30 August 2019

Five Problems with Social Media and Photographers

First Nude in the desert. Art Model, Patti from neg scans. ©2006 Terrell Neasley

"Popularity isn't just something that happens. 
You have to give something in exchange for it, and that's the dangerous part of the process."
~ Robert Bringhurst

I know only a few people who are not on social media at all. I don't know anyone who is a photographer and NOT on, at least, one social media platform. I no longer have an IG account, mainly because of my art nude work and how I feel about the company. Even as I first opened my account, I had concerns. As a whole, I've never been sure how I have liked the term "influencer" for social media stars. The connotation sounded almost sinister to me. You might more accurately call them "manipulators", or "puppeteers". Regardless, this post should be taken into consideration for people who are creatives, artists, but specifically photographers.

Here are FIVE things to be careful of:

1. Social Media can dictate how you shoot

SM eliminates differentiation by homogenizing all of your work. How is this done? Because now, LIKES and FOLLOWERS become the most important thing to you and your popularity takes precedence over your originality. Instead of trying to come up with an original concept, it's far to easy to copy the trend. You become beholden to the influencers and the followers who like them in order to get those likes and followers, yourself. In effect, by letting them dictate WHAT you shoot or HOW you edit your work begins to look like someone else's and when the multitudes do this, your art is homogenized, or assimilated if you like that better.

This might equate to shooting a ton of extreme shallow depths of fields for your portraits because you see that's what people are clicking the like-button most for. Maybe you start trending your work to B&W, doing more burning wool shots or becoming a documentary-style wedding shooter. All that's fine if you want to go there, but consider the impetus that puts you on that path. Is it YOUR idea or a social media trend?

First Nude in the desert. Art Model, Patti from neg scans. ©2006 Terrell Neasley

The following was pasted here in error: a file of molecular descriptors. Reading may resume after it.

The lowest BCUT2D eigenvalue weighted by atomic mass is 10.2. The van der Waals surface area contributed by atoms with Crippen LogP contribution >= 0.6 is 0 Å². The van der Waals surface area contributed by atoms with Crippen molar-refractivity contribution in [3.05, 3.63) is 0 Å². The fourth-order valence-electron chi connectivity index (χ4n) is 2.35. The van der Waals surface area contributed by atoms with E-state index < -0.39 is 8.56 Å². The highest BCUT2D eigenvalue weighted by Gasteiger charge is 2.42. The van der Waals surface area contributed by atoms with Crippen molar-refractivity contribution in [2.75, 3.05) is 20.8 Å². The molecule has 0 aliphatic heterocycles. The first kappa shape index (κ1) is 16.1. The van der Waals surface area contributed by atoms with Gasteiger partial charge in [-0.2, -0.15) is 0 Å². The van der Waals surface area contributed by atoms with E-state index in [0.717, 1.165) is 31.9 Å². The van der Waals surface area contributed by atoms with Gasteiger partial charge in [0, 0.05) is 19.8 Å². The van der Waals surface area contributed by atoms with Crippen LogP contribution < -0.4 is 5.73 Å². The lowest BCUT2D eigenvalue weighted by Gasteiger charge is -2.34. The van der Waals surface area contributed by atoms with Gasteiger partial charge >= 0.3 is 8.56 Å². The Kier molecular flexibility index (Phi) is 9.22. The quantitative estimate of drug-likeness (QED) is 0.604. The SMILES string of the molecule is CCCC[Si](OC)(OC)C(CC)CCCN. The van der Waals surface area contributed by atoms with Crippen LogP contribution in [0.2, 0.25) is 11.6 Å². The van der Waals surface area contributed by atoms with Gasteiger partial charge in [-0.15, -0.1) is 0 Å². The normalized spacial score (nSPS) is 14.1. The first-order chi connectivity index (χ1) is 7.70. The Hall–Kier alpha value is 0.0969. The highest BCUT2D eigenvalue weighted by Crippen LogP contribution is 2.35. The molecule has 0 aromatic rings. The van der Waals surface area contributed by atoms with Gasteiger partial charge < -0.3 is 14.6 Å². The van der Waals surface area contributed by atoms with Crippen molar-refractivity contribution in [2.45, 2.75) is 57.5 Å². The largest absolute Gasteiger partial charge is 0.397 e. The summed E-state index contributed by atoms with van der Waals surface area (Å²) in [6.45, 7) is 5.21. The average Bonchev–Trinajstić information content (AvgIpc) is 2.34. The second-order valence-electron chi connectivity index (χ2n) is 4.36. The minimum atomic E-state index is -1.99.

There is even a profitable market out there to BUY followers, instead of producing excellent work and earning them. I guess nobody has time for that! Just click on one of the ads that promise to add 1000, 5000, or 10,000 followers! Problems solved, right! And it doesn't make any difference if these are fake accounts! Maybe I'm just old fashioned. Maybe I'm just ranting again. But, feel free to be honest with yourself. You don't even have to tell anybody. Ask yourself what is most important to you as an artist and what that translates into. What do likes actually do for you? Does it put your art on a wall? Can you eat "likes"? Can you show the power company your IG profile of 1000 followers instead of catching up on that light bill?

2. Social Media can dictate how you sell

Getting your work out there, sharing your adventures, art, and ideals, are all reasons to market yourself on a social media platform. Traditional or Conventional Marketing concepts get abandoned with newer social media trends. Traditional Marketing is based more on gathering information and using that information to show you where to spend your marketing and advertising dollars to optimize your bottom line. Social Media, however, is consistently about maximizing popularity while "thinking" it might translate into money. That is the illusion. It's akin to basing your retirement plan on your success at the slot machines.